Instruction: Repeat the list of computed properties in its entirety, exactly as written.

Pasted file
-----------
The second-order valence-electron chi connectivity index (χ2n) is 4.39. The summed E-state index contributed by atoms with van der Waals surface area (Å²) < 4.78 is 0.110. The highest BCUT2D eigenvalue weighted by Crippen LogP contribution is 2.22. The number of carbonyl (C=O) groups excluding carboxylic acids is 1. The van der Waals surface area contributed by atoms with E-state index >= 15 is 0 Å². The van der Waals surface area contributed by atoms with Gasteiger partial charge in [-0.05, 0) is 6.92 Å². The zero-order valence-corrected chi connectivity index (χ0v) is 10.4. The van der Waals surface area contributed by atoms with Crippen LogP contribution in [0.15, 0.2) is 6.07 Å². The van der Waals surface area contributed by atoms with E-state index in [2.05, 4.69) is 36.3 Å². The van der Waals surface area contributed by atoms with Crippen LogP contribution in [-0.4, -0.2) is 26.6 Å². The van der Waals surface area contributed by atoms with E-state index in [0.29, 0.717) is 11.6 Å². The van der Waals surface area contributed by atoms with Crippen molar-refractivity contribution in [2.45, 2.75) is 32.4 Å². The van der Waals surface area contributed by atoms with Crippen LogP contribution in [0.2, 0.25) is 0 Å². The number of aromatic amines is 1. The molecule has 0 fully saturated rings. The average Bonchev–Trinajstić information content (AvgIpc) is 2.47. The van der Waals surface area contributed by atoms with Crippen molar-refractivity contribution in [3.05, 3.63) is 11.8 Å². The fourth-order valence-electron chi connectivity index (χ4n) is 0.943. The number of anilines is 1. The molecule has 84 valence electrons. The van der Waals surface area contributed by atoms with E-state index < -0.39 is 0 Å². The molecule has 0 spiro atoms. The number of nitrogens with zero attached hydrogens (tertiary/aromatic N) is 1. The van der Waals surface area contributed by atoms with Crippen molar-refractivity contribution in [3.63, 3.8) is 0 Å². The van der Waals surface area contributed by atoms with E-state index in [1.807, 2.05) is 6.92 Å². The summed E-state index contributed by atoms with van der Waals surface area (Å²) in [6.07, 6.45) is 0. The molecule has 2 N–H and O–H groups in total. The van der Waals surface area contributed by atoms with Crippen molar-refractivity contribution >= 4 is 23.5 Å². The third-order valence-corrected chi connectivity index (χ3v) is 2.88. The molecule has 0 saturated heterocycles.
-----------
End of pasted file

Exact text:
The second-order valence-electron chi connectivity index (χ2n) is 4.39. The summed E-state index contributed by atoms with van der Waals surface area (Å²) < 4.78 is 0.110. The highest BCUT2D eigenvalue weighted by Crippen LogP contribution is 2.22. The number of carbonyl (C=O) groups excluding carboxylic acids is 1. The van der Waals surface area contributed by atoms with E-state index >= 15 is 0 Å². The van der Waals surface area contributed by atoms with Gasteiger partial charge in [-0.05, 0) is 6.92 Å². The zero-order valence-corrected chi connectivity index (χ0v) is 10.4. The van der Waals surface area contributed by atoms with Crippen LogP contribution in [0.15, 0.2) is 6.07 Å². The van der Waals surface area contributed by atoms with E-state index in [2.05, 4.69) is 36.3 Å². The van der Waals surface area contributed by atoms with Crippen LogP contribution in [-0.4, -0.2) is 26.6 Å². The van der Waals surface area contributed by atoms with E-state index in [0.29, 0.717) is 11.6 Å². The van der Waals surface area contributed by atoms with Crippen molar-refractivity contribution in [2.45, 2.75) is 32.4 Å². The van der Waals surface area contributed by atoms with Crippen LogP contribution in [0.2, 0.25) is 0 Å². The number of aromatic amines is 1. The molecule has 0 fully saturated rings. The average Bonchev–Trinajstić information content (AvgIpc) is 2.47. The van der Waals surface area contributed by atoms with Crippen molar-refractivity contribution in [3.05, 3.63) is 11.8 Å². The fourth-order valence-electron chi connectivity index (χ4n) is 0.943. The number of anilines is 1. The molecule has 84 valence electrons. The van der Waals surface area contributed by atoms with E-state index < -0.39 is 0 Å². The molecule has 0 spiro atoms. The number of nitrogens with zero attached hydrogens (tertiary/aromatic N) is 1. The van der Waals surface area contributed by atoms with Crippen molar-refractivity contribution in [3.63, 3.8) is 0 Å². The van der Waals surface area contributed by atoms with E-state index in [1.807, 2.05) is 6.92 Å². The summed E-state index contributed by atoms with van der Waals surface area (Å²) in [6.07, 6.45) is 0. The molecule has 2 N–H and O–H groups in total. The van der Waals surface area contributed by atoms with Crippen molar-refractivity contribution >= 4 is 23.5 Å². The third-order valence-corrected chi connectivity index (χ3v) is 2.88. The molecule has 0 saturated heterocycles.